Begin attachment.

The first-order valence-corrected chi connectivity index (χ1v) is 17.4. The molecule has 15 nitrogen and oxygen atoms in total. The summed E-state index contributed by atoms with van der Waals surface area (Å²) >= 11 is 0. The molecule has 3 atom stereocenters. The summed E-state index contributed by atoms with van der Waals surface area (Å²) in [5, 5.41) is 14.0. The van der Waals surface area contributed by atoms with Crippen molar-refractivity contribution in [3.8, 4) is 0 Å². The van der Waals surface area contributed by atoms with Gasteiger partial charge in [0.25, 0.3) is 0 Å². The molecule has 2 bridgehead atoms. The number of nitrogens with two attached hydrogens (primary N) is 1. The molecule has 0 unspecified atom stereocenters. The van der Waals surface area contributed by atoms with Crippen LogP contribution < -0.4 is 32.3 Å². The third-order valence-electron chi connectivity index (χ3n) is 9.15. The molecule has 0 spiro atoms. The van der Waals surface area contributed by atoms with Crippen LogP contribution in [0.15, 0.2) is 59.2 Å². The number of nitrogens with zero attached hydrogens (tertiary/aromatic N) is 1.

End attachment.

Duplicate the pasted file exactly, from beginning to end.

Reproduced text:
The first-order valence-corrected chi connectivity index (χ1v) is 17.4. The molecule has 15 nitrogen and oxygen atoms in total. The summed E-state index contributed by atoms with van der Waals surface area (Å²) >= 11 is 0. The molecule has 3 atom stereocenters. The summed E-state index contributed by atoms with van der Waals surface area (Å²) in [5, 5.41) is 14.0. The van der Waals surface area contributed by atoms with Crippen molar-refractivity contribution in [3.8, 4) is 0 Å². The van der Waals surface area contributed by atoms with Gasteiger partial charge in [0.25, 0.3) is 0 Å². The molecule has 2 bridgehead atoms. The number of nitrogens with two attached hydrogens (primary N) is 1. The molecule has 0 unspecified atom stereocenters. The van der Waals surface area contributed by atoms with Crippen LogP contribution < -0.4 is 32.3 Å². The third-order valence-electron chi connectivity index (χ3n) is 9.15. The molecule has 0 spiro atoms. The van der Waals surface area contributed by atoms with Crippen LogP contribution in [0.15, 0.2) is 59.2 Å². The number of nitrogens with zero attached hydrogens (tertiary/aromatic N) is 1.